Tag Archives: ownership

Ownership, Coaching and Christianity (145)

In this episode John and Gregg return to John’s positive engagement with coaching and his unfulfilling engagement with Christianity.

Gregg’s hunch is that John’s situation offers an example that is very applicable for many listeners, in that the phenomena of finding one’s faith to be lackluster in comparison with other activities or pursuits seems not only common but normal. Thus the fitting response is one of “investigation,” in order to gain understanding (rather than berating oneself or feeling guilty for one’s current reality). Out of this better understanding one may then be able to leverage valuable insights in other areas that can profitably be applied to one’s faith.

Thus Gregg opens with the notion that Christianity—or at least one’s experience of it—is never “great all the time.” Indeed, he argues that this is a destructive ideology. Questioning John, Gregg wonders what basic aspects of coaching work for John, and how / what about these same aspects don’t work for John when it comes to Christianity.

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94: Do Your Own Work

In this episode John and Greg to discuss a recent discussion John had with his parents around NT Wright’s book Surprised by Hope. While discussing the first chapters, John referred to some ideas Gregg has put forth.

John was surprised when his father suggested that, “It’s great that Gregg has those ideas, but you have to figure out your own ideas here.” The idea being that John needs to do his own study of the Bible. As the discussion continued, John realized that his father’s knowledge and proficiency regarding the Bible was quite pronounced. From this, John wondered: Can one become this proficient if the impetus for doing so is simply duty and obligation?

In other words, John speculates that his father’s reason for becoming so familiar with the Bible is because he wanted to and questions whether someone could become so proficient driven only by obligation or duty.

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85: Listening to Yourself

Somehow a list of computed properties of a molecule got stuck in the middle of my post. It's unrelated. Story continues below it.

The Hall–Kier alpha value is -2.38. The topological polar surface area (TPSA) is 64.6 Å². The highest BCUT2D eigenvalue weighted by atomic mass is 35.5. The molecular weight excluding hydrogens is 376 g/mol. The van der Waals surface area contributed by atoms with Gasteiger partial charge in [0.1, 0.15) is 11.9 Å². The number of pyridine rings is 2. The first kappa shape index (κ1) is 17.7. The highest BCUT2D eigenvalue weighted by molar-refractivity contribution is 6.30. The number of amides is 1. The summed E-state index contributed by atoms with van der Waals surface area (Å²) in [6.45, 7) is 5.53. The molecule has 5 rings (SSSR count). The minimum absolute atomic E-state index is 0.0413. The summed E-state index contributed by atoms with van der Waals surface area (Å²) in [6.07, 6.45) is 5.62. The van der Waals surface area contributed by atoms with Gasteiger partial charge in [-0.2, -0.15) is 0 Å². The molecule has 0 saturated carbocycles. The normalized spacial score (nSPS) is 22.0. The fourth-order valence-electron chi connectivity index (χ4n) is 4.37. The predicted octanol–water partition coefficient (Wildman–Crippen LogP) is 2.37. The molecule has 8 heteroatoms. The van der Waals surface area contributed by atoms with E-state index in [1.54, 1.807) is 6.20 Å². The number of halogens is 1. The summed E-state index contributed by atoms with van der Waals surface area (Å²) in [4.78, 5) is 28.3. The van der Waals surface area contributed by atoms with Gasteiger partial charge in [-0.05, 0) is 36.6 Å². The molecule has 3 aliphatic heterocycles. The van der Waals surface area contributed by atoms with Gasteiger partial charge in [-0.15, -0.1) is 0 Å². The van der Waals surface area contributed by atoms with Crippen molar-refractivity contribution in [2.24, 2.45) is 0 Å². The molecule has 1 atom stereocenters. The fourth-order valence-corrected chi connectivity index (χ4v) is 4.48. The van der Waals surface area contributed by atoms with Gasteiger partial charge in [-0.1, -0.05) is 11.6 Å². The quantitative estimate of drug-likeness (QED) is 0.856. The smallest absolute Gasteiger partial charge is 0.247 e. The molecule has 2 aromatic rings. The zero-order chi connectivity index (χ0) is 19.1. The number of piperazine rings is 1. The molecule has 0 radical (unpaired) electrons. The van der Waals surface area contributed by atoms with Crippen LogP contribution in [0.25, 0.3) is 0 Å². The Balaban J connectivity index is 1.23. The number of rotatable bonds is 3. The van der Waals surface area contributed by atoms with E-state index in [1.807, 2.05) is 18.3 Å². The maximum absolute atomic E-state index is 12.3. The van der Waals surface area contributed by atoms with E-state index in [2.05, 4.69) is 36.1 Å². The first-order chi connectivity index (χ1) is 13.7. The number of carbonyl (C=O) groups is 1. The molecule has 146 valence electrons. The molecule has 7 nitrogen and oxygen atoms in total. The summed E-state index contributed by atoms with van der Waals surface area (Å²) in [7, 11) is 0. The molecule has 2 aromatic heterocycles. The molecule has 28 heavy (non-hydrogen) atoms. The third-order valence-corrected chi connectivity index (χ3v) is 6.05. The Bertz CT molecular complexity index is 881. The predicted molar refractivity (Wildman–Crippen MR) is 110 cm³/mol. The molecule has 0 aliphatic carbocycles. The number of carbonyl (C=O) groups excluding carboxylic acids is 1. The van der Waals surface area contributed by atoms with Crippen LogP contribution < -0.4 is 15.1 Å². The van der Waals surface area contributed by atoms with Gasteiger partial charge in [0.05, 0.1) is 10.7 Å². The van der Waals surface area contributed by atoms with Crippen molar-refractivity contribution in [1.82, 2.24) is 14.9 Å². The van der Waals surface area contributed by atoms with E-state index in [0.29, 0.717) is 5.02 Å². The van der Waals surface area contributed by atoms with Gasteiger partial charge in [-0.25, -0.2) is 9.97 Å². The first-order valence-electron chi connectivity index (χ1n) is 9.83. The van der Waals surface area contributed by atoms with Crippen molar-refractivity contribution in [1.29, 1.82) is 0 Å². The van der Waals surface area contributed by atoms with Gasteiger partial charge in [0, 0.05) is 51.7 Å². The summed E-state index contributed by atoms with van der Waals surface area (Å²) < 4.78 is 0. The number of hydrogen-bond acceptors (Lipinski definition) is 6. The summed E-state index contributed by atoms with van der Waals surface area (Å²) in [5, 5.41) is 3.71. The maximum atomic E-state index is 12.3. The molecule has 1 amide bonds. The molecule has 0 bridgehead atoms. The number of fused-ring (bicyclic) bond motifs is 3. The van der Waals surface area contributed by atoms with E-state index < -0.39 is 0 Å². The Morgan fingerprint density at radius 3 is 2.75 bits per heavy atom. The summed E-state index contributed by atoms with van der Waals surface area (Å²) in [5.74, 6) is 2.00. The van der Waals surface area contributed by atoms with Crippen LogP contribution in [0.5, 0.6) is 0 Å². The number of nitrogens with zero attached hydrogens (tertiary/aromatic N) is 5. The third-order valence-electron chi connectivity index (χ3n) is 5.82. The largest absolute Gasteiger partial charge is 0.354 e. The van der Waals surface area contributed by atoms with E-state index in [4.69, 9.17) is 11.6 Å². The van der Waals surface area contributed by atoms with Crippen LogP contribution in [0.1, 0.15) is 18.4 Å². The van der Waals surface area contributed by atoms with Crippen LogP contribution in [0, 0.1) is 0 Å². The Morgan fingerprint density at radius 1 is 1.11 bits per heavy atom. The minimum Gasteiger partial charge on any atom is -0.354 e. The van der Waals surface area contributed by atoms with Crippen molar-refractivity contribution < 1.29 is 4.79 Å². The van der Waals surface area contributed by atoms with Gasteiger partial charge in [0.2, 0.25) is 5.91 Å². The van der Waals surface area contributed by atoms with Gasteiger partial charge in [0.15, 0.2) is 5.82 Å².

In this episode John and Gregg again discuss the idea that Christians need “second opinions” about their faith. John sees parallels here with Wayne Jacobson‘s notion of listening to one’s “yuck meter,” where Christians need to attend to their negative reactions / feelings of unease regarding supposedly “Christian” responses (because this may be the Holy Spirit communicating that this is in fact a questionable response).

Gregg agrees with Wayne but also thinks that this mechanism is unlikely to function in those cases where it is needed most. Specifically, Gregg argues a culture exists within evangelical Christianity such that the more a particular situation challenges or even threatens one’s Christian faith, the more one has to act forcefully and without hesitation to preserve God’s truth or Christian vales (and so the less one will likely even experience any “negative reactions” when responding to such challenges / threats).

John wonders what practical advice we can offer to listeners? Gregg notes three points:
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84: Second Opinions

In this episode John and Gregg discuss the notion of Christians getting a “second opinion” on matters concerning their faith, and even on their faith itself.

Gregg introduces the topic by explaining how his spouse was reading a book on Christianity late one evening and was troubled by its contents. However, she was unable to articulate fully what she found disturbing. Gregg likens this to John’s request some years ago for he and Gregg to read Kyle Idleman’s not a fan side-by-side in order to decipher what John found problematic with that book.

In both cases Gregg sees these as instances where people needed second opinions on the versions of Christianity with which they were being presented. So Gregg asks: What is a second opinion? What does it mean to be a Christian and get a second opinion on your faith? How does one assess the validity of such a “second opinion”?
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81: Pushing Without Being Pushy

In this episode Gregg and John discuss John’s mission statement and how it relates to the podcast. Gregg begins by reading John’s mission statement: “John brings order to chaos and clarity to a confusion so that owners can effectively communicate their truth and thrive.”

John explains that “owners” are people who not only take charge of but take responsibility for their own lives. John contrasts his focuses on owners with having worked in past with people whom he describes as “victims” of their lives. These people seem to focus on all the reason why something would fail or why attempting to fix a broken / non-functional situation just wouldn’t work. Trying to encourage or help these people takes a tremendous amount of energy and typically shows very minimal results.

John’s focus on dealing with chaos and confusion is because these are the typical obstacles that owners face, and he finds that bringing order and clarification in such situations is extremely gratifying. John also links this to the genesis of our podcast, where his confusion while reading of Not a Fan prompted him to seek Gregg’s help to clarify matters.
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